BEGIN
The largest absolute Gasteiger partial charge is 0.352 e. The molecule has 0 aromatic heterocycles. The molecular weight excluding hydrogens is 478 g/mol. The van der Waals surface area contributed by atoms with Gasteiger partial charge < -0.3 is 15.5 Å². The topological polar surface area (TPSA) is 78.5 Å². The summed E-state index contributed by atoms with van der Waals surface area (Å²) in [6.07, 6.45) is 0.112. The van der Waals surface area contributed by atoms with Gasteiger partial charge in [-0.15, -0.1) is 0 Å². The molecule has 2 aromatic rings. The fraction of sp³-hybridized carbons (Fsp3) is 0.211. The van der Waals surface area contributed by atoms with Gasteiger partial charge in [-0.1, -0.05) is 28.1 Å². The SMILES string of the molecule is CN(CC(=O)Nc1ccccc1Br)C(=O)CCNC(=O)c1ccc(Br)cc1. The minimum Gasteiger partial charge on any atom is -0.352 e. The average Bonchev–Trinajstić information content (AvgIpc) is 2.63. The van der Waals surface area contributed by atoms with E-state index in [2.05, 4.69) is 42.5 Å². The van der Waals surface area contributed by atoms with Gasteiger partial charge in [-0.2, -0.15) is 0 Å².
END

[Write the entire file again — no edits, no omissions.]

The largest absolute Gasteiger partial charge is 0.352 e. The molecule has 0 aromatic heterocycles. The molecular weight excluding hydrogens is 478 g/mol. The van der Waals surface area contributed by atoms with Gasteiger partial charge < -0.3 is 15.5 Å². The topological polar surface area (TPSA) is 78.5 Å². The summed E-state index contributed by atoms with van der Waals surface area (Å²) in [6.07, 6.45) is 0.112. The van der Waals surface area contributed by atoms with Gasteiger partial charge in [-0.15, -0.1) is 0 Å². The molecule has 2 aromatic rings. The fraction of sp³-hybridized carbons (Fsp3) is 0.211. The van der Waals surface area contributed by atoms with Gasteiger partial charge in [-0.1, -0.05) is 28.1 Å². The SMILES string of the molecule is CN(CC(=O)Nc1ccccc1Br)C(=O)CCNC(=O)c1ccc(Br)cc1. The minimum Gasteiger partial charge on any atom is -0.352 e. The average Bonchev–Trinajstić information content (AvgIpc) is 2.63. The van der Waals surface area contributed by atoms with E-state index in [2.05, 4.69) is 42.5 Å². The van der Waals surface area contributed by atoms with Gasteiger partial charge in [-0.2, -0.15) is 0 Å².